Thursday, January 24, 2008

New in the Refrigerator Case ... Cloned Meat


by Lourdes Castro


It may sound like the culinary version of Weird Science, but cloned livestock has just gotten FDA approval to be sold as food. However, the USDA has asked producers to keep cloned products out of the marketplace due to consumer fears.

Sounds contradictory.  In truth there is so much to learn and so much yet to know that its hard to make a determination – unless, of course, you are a puritan and feel cattle should be left to roam freely and procreate on their own. Neither of which happens often.

Cattle are selectively bread. Similar to an arranged marriage, bulls and cows with desired traits are put together. Now before images of cattle roaming through the pasture and bonding over grass come to mind, you should know that artificial insemination is usually the way it works. (An interesting statistic ... the US exports over $20 million of bull semen to the EU every year.)

So why clone? The argument from proponents is that while there is not a shortage of livestock, there is a shortage of consistently high quality meat and milk. Cloning will guarantee that the steak you are buying will be as flavorful and tender as the last one you purchased. Like wine, the quality of beef changes depending on nutrition (terrior), breed (grape varietal), and DNA (old vines). Cloning will guarantee quality.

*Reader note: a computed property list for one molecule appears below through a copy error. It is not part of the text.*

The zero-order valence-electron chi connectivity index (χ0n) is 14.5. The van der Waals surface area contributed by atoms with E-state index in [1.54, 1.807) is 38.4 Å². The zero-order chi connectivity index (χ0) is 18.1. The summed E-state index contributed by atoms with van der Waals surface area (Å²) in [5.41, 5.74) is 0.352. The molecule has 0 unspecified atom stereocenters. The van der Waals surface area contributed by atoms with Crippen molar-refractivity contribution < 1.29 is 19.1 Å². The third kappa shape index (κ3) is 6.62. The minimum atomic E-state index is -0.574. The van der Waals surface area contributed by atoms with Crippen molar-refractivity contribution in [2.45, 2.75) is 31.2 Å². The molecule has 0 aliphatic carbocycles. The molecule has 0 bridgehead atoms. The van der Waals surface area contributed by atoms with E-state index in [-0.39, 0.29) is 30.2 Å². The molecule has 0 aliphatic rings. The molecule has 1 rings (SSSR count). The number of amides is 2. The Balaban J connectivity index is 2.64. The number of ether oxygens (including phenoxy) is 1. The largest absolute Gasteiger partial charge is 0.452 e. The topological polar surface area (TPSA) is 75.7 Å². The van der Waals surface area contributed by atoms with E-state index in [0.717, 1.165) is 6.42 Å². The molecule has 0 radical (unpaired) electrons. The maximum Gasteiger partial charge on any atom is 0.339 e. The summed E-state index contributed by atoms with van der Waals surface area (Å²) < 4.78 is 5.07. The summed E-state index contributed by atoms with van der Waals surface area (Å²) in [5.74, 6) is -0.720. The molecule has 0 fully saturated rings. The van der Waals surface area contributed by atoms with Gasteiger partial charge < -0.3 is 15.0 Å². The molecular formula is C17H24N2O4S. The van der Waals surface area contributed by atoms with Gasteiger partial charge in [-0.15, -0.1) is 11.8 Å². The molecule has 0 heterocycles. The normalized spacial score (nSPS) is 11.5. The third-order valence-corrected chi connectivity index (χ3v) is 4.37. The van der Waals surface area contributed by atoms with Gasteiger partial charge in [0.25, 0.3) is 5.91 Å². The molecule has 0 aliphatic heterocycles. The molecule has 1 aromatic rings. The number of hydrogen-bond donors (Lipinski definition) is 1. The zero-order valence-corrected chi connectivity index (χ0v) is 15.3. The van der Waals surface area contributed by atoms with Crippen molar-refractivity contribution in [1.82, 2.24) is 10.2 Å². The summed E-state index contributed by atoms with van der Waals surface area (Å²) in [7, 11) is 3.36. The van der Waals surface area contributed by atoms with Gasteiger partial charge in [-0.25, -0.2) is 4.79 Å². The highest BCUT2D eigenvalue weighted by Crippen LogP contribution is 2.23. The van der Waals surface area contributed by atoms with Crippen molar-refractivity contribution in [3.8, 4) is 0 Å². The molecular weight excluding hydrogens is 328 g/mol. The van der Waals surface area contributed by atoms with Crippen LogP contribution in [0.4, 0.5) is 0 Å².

It is important to note that cloning only affects the animals DNA. Hormones, antibiotic, and nutrition (grain vs grass fed) are environmental and can be added, omitted, or controlled with or without cloning.

What’s the problem with cloning? According to the FDA cloning poses no health risk to the consumer. However, the USDA is not ready to see these products in the marketplace primarily because it understands there is an “ick” factor and does not want to create havoc on the industry.
But the long-term effects on breeding have yet to be determined. What if the new breed becomes the dominant breed and then becomes vulnerable to an emerging illness? Can it be wiped out?

Due to the high price tag of cloned cattle, it is likely that the animal will be used solely for breeding.
In effect, we would be eating the offspring of cloned cattle. Which brings to question the labeling of these animals. As it stands right now, offspring of cloned animals do not have to be labeled “cloned” – because they aren’t. However, they can’t be labeled organic either.

So if you want to make sure a cloned animal or family member doesn’t make it to your kitchen table, make sure to buy organic.

To keep things in perspective, to date there are only a few hundred cattle affected by cloning versus tens of millions that are born conventionally. Optimistic predictions show cloned livestock penetrating 5% of the market if they are lucky.

This issue still has lots to sort out. And we are just beginning to acquire information. You will have to decide for yourself if you want to accept genetic engineering or not. Cloned livestock will have to go through the same process pasteurized milk, cloned grape vines, and even seedless watermelon went through.

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